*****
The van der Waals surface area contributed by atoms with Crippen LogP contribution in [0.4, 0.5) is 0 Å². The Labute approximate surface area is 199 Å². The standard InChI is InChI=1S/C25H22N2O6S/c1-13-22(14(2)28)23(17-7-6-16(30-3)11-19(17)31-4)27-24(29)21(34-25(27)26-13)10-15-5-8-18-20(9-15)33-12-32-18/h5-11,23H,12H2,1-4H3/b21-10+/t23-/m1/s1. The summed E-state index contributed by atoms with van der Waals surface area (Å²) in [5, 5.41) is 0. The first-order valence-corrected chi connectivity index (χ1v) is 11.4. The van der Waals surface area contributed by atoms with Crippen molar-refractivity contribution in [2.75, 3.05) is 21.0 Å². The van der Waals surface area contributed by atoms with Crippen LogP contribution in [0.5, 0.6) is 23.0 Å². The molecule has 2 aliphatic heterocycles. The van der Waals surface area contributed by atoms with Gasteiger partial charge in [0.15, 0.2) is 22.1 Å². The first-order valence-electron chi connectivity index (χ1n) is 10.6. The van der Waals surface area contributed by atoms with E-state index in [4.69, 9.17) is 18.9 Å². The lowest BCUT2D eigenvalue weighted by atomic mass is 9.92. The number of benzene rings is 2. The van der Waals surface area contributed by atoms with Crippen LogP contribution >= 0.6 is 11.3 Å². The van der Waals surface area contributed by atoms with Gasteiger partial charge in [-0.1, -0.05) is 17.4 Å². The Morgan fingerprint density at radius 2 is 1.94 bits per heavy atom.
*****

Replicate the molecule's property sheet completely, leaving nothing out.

The van der Waals surface area contributed by atoms with Crippen LogP contribution in [0.4, 0.5) is 0 Å². The Labute approximate surface area is 199 Å². The standard InChI is InChI=1S/C25H22N2O6S/c1-13-22(14(2)28)23(17-7-6-16(30-3)11-19(17)31-4)27-24(29)21(34-25(27)26-13)10-15-5-8-18-20(9-15)33-12-32-18/h5-11,23H,12H2,1-4H3/b21-10+/t23-/m1/s1. The summed E-state index contributed by atoms with van der Waals surface area (Å²) in [5, 5.41) is 0. The first-order valence-corrected chi connectivity index (χ1v) is 11.4. The van der Waals surface area contributed by atoms with Crippen molar-refractivity contribution in [2.75, 3.05) is 21.0 Å². The van der Waals surface area contributed by atoms with Crippen LogP contribution in [0.5, 0.6) is 23.0 Å². The molecule has 2 aliphatic heterocycles. The van der Waals surface area contributed by atoms with Gasteiger partial charge in [0.15, 0.2) is 22.1 Å². The first-order valence-electron chi connectivity index (χ1n) is 10.6. The van der Waals surface area contributed by atoms with E-state index in [4.69, 9.17) is 18.9 Å². The lowest BCUT2D eigenvalue weighted by atomic mass is 9.92. The number of benzene rings is 2. The van der Waals surface area contributed by atoms with Crippen LogP contribution >= 0.6 is 11.3 Å². The van der Waals surface area contributed by atoms with Gasteiger partial charge in [-0.1, -0.05) is 17.4 Å². The Morgan fingerprint density at radius 2 is 1.94 bits per heavy atom.